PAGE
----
Those who backed Remain—a group that includes this newspaper, as well as most MPs—will find little in the deal to make them think they were wrong. Although it legally sets out only a temporary framework, its terms are clearly worse than the status quo. Yet if they are to respect the referendum, MPs should also judge the deal against what voters were promised. The Leave campaign had no formal manifesto, and most of those behind it have since fled the government. But the animating idea was to “take back control”. In some ways the deal does this, notably in immigration, where Britain would reclaim the right to limit migration from Europe. The price of this is being kicked out of the single market, which would hit the economy. MPs must decide whether the government is right that the public accepts this trade-off.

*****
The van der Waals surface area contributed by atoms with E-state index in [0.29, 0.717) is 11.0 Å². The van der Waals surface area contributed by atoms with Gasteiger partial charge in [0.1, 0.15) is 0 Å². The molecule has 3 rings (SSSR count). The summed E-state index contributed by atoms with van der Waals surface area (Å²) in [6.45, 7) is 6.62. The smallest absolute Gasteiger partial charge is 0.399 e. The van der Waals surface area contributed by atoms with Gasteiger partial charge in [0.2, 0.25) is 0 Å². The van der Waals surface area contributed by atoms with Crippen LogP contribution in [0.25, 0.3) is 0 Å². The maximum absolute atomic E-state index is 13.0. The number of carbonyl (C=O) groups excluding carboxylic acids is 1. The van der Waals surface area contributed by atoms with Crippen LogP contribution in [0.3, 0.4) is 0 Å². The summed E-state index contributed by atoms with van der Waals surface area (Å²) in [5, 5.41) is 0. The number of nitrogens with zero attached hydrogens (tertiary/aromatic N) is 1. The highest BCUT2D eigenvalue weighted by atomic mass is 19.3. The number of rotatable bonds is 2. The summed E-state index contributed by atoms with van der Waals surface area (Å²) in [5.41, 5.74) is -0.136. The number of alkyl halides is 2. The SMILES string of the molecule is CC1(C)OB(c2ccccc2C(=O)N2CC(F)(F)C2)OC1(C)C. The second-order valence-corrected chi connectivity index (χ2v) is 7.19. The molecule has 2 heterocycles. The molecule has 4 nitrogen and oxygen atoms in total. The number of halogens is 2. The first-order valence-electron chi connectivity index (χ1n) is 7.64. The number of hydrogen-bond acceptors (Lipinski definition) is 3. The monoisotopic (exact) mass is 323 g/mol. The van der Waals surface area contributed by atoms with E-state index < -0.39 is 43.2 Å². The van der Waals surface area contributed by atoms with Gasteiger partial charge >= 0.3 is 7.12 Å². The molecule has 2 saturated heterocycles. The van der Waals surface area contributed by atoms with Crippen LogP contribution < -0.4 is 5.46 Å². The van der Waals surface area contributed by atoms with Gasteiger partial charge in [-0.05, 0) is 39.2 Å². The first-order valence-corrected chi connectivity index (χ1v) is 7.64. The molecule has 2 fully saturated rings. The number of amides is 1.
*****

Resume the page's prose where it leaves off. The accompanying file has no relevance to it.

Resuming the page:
In other ways Britain will unequivocally forfeit control. It will stay aligned with many of the single market’s current and future rules, to keep trade flowing and the Irish border open, something the EU has made a condition of any deal. Once outside the EU, Britain will have no say in setting these rules. European judges will still arbitrate on such matters, even though Britain will no longer be able to nominate them. This is not taking back control but giving it up. Meanwhile, as long as it remains in a customs union Britain will not even get the consolation prize of signing trade deals with other countries, something by which many Brexiteers have come to set enormous (and unwarranted) store.